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    It's the dimmer
     
  3. ronzie

    ronzie Member

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    ^^^ Yup...

    How many phases do you have???

    AC and lights on the same phase.

    Audio on it's own phase.

    Then there's the load balance issue...
     
  4. MagnumSSS

    MagnumSSS Member

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    Thanks for the replies.

    We had the power turned off to all circuits (including the lights) except for the circuit with the outlet that I was using to test the amp. How could the dimmer be possibly be causing an issue if there was no power to the lights?

    About phases and load balance, I'm not sure what your exactly referring to. Mind offering a bit more detail? I'm no expert in electricity :)
     
  5. pbmw

    pbmw Member

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    The dimmer is basically a big L pad. Like a big wire wound resistor. It will induce a current 90 degrees out of phase. I'm not sure if it's wired so the coil portion of the dimmer is before the switch or not but I'll bet it's the dimmer.
    I went through the same thing in my studio before I just took it out and used low wattage bulbs in my lamps.
    Hope this sheds a little light ...:)
     
    buddaman71 likes this.
  6. MagnumSSS

    MagnumSSS Member

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    Thanks @pbmw ... can the dimmer contribute to EMF interference? I emailed Ebtech and they suggested this test:

    "When you here the Hum or buzz turn the volume knob on the guitar all the way down to see if it goes away. If it does it is EMF interference. This can be caused simply by the 120vac running in the conduit pipes in the wall or maybe fluorescent lighting in the room or a power transformer outside near the house or high tension power lines outside the house."

    I did that test, and the buzz and hum (both issues) go away. So, by his recommendation, my problem is EMF interference.

    Thoughts?
     
  7. ronzie

    ronzie Member

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    What I'm sensing here there are more problems than meets the eye. But don't sweat. It can be dealt with and there's only so much you can do without spending $$$.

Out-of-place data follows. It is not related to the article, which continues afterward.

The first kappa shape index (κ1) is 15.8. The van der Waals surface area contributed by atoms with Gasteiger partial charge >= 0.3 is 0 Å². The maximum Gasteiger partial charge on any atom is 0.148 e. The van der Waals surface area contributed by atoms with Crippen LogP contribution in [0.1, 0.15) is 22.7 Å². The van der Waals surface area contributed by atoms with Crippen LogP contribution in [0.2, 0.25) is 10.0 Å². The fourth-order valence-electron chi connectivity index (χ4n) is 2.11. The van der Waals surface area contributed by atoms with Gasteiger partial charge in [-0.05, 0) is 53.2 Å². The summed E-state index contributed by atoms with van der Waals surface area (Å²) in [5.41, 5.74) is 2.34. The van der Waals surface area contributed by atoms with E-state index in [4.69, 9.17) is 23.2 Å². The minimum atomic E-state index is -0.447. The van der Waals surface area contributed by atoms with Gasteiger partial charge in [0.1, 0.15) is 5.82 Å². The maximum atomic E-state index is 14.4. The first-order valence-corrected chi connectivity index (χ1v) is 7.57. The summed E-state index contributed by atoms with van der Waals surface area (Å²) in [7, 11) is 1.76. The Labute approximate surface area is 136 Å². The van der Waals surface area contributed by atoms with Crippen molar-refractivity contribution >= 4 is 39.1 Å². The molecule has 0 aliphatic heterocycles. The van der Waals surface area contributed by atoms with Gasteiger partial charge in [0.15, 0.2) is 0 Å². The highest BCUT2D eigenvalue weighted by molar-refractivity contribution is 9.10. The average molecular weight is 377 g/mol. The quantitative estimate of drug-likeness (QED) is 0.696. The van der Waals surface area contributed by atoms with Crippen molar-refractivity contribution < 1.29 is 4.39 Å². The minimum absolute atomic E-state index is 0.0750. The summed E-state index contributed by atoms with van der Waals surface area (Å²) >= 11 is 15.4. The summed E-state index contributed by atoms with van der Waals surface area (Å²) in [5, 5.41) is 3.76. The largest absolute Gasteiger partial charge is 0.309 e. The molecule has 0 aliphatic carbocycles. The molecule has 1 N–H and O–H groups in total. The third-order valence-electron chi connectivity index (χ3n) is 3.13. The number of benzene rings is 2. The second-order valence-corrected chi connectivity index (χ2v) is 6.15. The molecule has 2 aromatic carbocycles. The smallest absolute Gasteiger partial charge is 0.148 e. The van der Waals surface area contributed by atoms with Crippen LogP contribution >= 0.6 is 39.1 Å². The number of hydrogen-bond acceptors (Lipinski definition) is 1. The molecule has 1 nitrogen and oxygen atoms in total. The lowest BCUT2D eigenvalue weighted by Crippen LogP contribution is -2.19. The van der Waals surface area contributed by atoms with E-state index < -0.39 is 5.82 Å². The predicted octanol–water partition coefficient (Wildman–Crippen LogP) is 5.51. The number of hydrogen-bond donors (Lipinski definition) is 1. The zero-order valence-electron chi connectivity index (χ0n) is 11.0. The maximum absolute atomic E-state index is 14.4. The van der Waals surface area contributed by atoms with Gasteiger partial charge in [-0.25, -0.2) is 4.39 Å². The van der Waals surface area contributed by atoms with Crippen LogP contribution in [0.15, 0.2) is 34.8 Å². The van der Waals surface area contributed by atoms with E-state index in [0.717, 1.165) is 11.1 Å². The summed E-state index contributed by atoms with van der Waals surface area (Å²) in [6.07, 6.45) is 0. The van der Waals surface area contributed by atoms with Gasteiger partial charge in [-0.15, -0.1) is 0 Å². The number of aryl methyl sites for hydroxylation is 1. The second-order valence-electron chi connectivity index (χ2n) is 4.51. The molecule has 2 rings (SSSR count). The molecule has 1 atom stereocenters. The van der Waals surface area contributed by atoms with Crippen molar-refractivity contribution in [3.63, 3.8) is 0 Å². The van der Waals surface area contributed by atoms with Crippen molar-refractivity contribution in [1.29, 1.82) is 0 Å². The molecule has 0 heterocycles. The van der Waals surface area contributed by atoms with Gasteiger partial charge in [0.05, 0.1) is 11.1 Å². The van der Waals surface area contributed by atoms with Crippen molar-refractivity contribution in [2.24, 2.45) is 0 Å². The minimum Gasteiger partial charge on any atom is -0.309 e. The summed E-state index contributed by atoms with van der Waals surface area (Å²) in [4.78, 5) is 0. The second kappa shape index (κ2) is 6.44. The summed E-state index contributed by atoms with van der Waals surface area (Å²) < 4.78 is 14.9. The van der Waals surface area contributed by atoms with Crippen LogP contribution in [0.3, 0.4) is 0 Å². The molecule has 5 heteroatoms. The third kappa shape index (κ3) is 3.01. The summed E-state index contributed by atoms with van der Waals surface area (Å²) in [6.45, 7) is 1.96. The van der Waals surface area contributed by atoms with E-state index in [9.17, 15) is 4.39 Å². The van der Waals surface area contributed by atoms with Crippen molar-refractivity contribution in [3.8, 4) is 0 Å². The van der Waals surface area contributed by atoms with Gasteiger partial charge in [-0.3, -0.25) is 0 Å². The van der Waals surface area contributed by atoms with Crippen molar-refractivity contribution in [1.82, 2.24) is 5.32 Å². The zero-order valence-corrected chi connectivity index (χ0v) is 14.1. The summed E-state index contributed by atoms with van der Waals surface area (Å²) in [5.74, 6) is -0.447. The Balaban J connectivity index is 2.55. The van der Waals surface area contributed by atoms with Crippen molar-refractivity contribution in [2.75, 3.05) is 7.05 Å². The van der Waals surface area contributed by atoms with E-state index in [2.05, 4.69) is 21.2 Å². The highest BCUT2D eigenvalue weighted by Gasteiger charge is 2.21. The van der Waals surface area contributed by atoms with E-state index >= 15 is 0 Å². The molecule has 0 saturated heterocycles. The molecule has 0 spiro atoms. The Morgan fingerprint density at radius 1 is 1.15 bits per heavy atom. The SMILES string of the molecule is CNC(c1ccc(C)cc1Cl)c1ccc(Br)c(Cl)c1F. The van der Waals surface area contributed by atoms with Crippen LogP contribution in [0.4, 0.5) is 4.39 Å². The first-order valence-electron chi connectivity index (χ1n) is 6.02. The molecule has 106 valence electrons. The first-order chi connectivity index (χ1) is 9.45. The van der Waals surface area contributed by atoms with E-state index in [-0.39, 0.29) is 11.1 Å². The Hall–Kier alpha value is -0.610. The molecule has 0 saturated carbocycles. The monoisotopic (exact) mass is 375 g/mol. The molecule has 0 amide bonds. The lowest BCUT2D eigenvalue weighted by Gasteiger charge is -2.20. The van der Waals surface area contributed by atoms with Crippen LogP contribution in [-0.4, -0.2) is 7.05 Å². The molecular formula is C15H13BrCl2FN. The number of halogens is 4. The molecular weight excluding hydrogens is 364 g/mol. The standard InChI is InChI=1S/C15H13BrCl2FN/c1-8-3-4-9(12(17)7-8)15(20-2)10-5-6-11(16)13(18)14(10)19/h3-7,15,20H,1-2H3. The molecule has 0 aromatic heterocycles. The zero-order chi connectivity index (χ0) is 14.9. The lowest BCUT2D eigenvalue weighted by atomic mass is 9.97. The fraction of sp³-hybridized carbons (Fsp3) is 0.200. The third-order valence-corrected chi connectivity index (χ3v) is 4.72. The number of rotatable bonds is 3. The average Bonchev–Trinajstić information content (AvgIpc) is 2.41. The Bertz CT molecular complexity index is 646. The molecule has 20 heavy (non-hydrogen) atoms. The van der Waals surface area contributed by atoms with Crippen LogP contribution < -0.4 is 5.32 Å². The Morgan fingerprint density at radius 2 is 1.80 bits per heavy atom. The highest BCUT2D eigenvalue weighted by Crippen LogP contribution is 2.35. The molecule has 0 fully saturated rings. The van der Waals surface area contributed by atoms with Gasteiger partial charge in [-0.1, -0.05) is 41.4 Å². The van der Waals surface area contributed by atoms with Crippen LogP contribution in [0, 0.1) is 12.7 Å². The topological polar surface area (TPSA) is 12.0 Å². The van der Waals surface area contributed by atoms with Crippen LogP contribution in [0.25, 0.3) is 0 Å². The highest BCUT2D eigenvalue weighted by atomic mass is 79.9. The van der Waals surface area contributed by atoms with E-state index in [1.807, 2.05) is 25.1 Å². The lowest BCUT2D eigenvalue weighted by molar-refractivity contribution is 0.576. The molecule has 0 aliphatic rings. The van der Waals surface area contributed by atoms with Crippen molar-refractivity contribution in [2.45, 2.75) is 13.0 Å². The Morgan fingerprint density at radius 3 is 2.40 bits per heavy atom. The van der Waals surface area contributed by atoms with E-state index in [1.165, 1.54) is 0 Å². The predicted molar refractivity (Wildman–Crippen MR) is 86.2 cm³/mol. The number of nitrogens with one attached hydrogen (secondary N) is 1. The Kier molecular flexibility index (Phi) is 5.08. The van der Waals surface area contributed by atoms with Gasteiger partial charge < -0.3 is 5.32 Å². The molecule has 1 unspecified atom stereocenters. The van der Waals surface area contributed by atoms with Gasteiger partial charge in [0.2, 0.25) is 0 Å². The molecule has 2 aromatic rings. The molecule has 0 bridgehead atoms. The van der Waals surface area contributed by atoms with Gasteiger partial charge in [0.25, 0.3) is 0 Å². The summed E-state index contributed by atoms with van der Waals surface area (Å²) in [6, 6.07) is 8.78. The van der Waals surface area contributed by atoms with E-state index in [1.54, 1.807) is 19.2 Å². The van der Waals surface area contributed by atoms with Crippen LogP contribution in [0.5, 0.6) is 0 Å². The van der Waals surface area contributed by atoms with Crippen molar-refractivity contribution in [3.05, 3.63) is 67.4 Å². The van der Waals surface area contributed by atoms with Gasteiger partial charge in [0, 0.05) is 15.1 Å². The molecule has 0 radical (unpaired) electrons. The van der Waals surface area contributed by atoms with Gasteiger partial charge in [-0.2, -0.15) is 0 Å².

Your dedicated studio panel is pulled from the main panel that delivers to the rest of the house. If everything in the house isn't unplugged for the test, everything is suspect.
    It's neutral to ground current that's creating the hum and it's harmonics. Where is the dedicated panels isolated ground going? Is it floating or is attached/bonded to the main panel ground? Is it a home run directly to earth or tied to a cold water pipe? Where is the Main panel's ground going?

    Phases relate to the service the electric company gives you and your local codes. Single phase, two phase, three phase (etc) and it's based on residential V commercial.
    My guess is you have 2 phase to be able to create 220vac. In two phase, the raw panel is layed out so that every other breaker picks off a single phase. Counting down the panel starting on the left side breaker 1,3,5(etc) is one phase and 2,4,6 is the other phase. Those are separate taps from the electric company transformer on a pole or in the street. The other tap from the transformer is the neutral which is shared by the two phases to create the 120 vac referenced to ground.

    If you put a load on one phase, say washer and dryer, electric stove etc and run them, then put only a charging cell phone on the other phase you have a load imbalance with current delivery from the street transformer. That imbalance/stress shows up on the neutral to all circuits as ground current. Heat and noise. That just a simplistic illustration.